Palavras-chave: Micropropagação; Características do desenvolvimento in vitro; Organogêneses via calo

1. INTRODUCTION

Neem, Azadirachta indica A. Juss. (Meliaceae Family) is a multipurpose tree from which many products can be obtained (insecticides, fertilizers and medicines). One of the main neem importace application is the production of highly effective, non-toxic insecticide. The azadirachtin Ais recognized as strategically relevant for organic agricultural production. In fact, the USA and many Europian countries approved neem as an insecticide that can be safety use in organic production. As so, the interest on micropropagation of hight productive plants increase.

Neem has been conventionally propagated by seed but, it is recalcitrant in nature and rapidly loses seed viability. Furthermore, the heterozygous nature of neem are a significant problem in uniform plant selection of azadirachtin high-yielding and fast-growing trees from seedlings. As so, micropropagation technique can help the azadirachtin homogeneous production in cloned plants. Tissue culture methods present a widely exploited potential for rapid clonal propagation of azadirachtin high levels producing genotypes over seed propagation. Several studies have been undertaken to develop tissue culture protocols for neem. In vitro multiplication of neem was described using nodal segments (Yasseen, 1994) and leaf explants (Eeswara et al., 1998). Neem regeneration was reported from callus derived from the leaves (Narayan and Jaiswal, 1985), anthers (Goutam et al., 1993) and cotyledons (Rodrigues et al, 2009).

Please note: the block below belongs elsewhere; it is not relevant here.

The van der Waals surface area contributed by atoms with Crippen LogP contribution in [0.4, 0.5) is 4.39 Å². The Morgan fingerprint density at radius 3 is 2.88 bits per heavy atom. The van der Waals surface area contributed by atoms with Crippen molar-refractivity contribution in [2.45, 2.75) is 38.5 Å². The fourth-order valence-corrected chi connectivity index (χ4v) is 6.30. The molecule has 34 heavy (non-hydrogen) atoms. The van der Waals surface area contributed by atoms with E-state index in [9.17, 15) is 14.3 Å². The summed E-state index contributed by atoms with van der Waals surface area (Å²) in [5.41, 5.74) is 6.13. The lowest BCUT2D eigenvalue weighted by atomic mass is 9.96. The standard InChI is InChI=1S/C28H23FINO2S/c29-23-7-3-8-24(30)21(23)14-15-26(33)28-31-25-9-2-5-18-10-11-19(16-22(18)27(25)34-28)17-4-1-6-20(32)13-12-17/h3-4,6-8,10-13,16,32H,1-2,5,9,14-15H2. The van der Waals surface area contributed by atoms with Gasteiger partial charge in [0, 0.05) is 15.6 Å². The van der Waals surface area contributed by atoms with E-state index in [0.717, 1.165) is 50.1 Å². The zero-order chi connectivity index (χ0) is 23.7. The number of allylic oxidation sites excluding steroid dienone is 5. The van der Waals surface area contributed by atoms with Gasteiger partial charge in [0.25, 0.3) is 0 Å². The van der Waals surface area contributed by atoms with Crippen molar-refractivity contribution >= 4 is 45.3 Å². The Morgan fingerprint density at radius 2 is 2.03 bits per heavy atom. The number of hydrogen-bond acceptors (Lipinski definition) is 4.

The main objectives of these works were the analysis effects of the initial explants (with or without cotyledon) on in vitro shoot tip development. Seed lines development characterization and regeneration system (direct or indirect, with callus formation) were also analyzed.

2. MATERIALS AND METHODS